A more detailed examination of Weaver’s performance reveals even odder trends: excluding Weaver’s two starts for St. Louis, for which we have incomplete batted ball data, Weaver has induced pop ups on a ridiculously low 4.3% of fly balls, compared to 13.4% last year and 17.3% in 2004. To put that number in perspective, Joe Blanton is 30th in the league in that category (out of qualified pitchers), and he’s induced pop ups on fly balls at more than twice the rate that Weaver has. What’s even more amazing is that on top of that, Weaver also gave up fly balls at a higher rate than any qualified starter in the American League.

Most starters with extremely low rates of pop ups survive because they get most of their outs on the ground—not Weaver. Weaver gives up more fly balls but manages to turn less of them into pop outs, which helps to explain his Milton-esque home run rate of 1.75 per game while with the Angels. He’s still striking guys out and not walking many, but because of his inability to get his defense easy outs when hitters make contact, and his tendency to give up homers (which are never outs), he’s given up a ridiculous number of hits.

What else is interesting is that most of his other peripheral stats have been relatively stable. He’s giving up about the same percentage of line drives, and his strikeout-to-walk ratios are comparable to the rest of his career. Add all that up, and there’s no easy explanation for what’s wrong with him other than that he’s injured and hiding it, which, given the way he’s been pitching, probably isn’t a great idea for the free agent to be. (You think Scott Boras is still on his Christmas card list? Does Jered Weaver ever bring this up when he talks to Boras? These are things I have to know.)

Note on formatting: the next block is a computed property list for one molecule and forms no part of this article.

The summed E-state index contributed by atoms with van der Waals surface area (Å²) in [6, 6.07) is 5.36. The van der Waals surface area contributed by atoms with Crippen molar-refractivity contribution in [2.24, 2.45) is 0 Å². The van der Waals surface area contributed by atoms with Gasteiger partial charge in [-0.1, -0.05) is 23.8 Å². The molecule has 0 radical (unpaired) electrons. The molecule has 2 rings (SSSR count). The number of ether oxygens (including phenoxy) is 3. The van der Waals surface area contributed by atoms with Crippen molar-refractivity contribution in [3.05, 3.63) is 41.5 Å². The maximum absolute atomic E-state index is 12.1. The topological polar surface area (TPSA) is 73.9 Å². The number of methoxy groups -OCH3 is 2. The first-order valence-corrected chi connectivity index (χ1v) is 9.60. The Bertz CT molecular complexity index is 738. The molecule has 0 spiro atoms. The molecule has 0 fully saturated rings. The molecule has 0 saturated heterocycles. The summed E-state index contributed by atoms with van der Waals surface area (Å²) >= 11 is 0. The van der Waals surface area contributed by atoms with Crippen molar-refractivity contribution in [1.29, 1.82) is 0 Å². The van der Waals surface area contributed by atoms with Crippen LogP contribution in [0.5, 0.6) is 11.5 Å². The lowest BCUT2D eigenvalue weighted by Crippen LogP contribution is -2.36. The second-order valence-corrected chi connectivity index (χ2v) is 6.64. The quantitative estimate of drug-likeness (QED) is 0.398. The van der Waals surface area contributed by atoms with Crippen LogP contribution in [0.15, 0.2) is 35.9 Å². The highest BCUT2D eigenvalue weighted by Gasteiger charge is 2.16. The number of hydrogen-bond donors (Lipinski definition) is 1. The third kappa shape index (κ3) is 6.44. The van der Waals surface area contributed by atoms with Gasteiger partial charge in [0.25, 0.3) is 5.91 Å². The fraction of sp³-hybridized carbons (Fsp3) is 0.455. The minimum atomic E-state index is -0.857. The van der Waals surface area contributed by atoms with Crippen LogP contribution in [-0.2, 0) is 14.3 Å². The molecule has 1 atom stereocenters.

From the Cardinals’ perspective, this is doubly maddening because they could desperately use the pre-2006 version of Jeff Weaver, who would be arguably their second best starter, to slot in behind Chris Carpenter. Thus, they will probably make the playoffs regardless, so they will probably give Weaver and pitching coach Dave Duncan a couple more starts to try and figure out what’s wrong.

Honorable Mention

Brad Ausmus, catcher, Houston Astros
Taylor Buchholz, starting pitcher, Houston Astros
Doug Davis, starting pitcher, Milwakee Brewers
Orlando Hernandez, starting pitcher, New York Mets
Andy Pettitte, starting pitcher, Houston Astros
Jeff Suppan, starting pitcher, St. Louis Cardinals
Willy Taveras, center field, Houston Astros
Claudio Vargas, starting pitcher, Arizona Diamondbacks
Preston Wilson, left field, Houston Astros
Jamey Wright, starting pitcher, San Francisco Giants

References & Resources
This article used stats from ESPN.com, Baseball Reference, Yahoo! Sports and THT’s own stats pages.